Something Shannon neglected to mention in her awesome retelling of our Hawaiian lava trek is that we almost didn’t go. And had we not gone, I’d have been to blame.
It’s not that I didn’t want to see neon lava rolling over land and exploding into the ocean. I absolutely did. We just had no guarantee we’d actually get to see anything like that. And in order to find out, we’d have to spend several hours hiking across what had become an all-too-familiar post-apocalyptic landscape.
That may sound cool in its own right, but I came to that particular hike carrying a heavy burden of past experience. We had done so many similar hikes already, as recent as the day before in Volcanoes National Park, the previous week on Mauna Kea, several months earlier at Craters of the Moon National Park and other places in between. Seeing more rocks – black, barren and bereft – wasn’t exactly high on my to-do list.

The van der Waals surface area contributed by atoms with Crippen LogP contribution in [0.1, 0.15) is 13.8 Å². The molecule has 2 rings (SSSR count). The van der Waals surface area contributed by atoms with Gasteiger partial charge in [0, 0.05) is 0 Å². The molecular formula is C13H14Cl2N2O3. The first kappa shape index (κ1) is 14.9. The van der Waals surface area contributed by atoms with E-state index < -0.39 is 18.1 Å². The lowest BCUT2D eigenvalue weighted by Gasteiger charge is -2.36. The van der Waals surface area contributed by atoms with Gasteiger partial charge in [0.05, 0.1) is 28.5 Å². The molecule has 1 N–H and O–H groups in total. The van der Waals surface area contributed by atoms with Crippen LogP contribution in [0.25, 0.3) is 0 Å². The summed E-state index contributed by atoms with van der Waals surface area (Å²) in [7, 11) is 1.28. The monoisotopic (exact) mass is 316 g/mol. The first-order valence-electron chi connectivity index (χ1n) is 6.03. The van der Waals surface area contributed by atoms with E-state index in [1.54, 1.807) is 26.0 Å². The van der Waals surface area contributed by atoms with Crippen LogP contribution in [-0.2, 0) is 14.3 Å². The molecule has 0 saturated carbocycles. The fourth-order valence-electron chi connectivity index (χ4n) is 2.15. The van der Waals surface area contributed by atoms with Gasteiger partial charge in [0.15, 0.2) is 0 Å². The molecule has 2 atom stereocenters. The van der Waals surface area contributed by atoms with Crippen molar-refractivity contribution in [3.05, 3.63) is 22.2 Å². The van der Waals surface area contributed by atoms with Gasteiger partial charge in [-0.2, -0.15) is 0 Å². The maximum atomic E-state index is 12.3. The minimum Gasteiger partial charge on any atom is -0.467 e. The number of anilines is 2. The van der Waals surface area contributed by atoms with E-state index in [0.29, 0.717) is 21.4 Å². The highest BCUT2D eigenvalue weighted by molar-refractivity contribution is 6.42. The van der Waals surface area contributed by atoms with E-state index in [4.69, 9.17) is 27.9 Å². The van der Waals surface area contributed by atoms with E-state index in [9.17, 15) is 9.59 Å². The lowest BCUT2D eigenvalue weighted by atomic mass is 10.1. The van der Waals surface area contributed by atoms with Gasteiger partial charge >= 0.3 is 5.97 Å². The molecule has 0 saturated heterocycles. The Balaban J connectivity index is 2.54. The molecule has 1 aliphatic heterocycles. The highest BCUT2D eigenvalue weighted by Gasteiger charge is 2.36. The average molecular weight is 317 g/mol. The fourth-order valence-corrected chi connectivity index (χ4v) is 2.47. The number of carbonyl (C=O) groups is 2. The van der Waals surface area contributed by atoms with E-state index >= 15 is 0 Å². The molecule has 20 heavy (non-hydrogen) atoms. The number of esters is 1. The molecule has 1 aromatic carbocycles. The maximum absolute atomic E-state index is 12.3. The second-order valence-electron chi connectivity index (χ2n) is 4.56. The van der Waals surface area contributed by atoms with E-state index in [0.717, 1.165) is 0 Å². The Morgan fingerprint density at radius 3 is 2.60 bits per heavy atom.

Fortunately, I lost the argument. And not just because Mother Nature put on a lava extravaganza more spectacular than we had any reason to hope for. But also because the recently-cooled volcanic rock we trekked through was more beautiful than any we had ever seen before.
I had expected this one to be just like all the others; a tumultuous and torn terrain littered with rocky rubble as far as the eye could see. What we found instead was a landscape still bearing the supple appearance of molten rock. Gazing over the horizon toward a sky cloaked by gray clouds, we saw not a lava field but a monochromatic ocean frozen in place.
And beneath our feet swirling eddies of once viscous magma only reinforced that illusion.
What set this place apart from the other lava fields we had visited is youth. As a geological infant of just twenty three years, time has not had much opportunity to reduce its flowing surfaces to ruble. Eventually it will.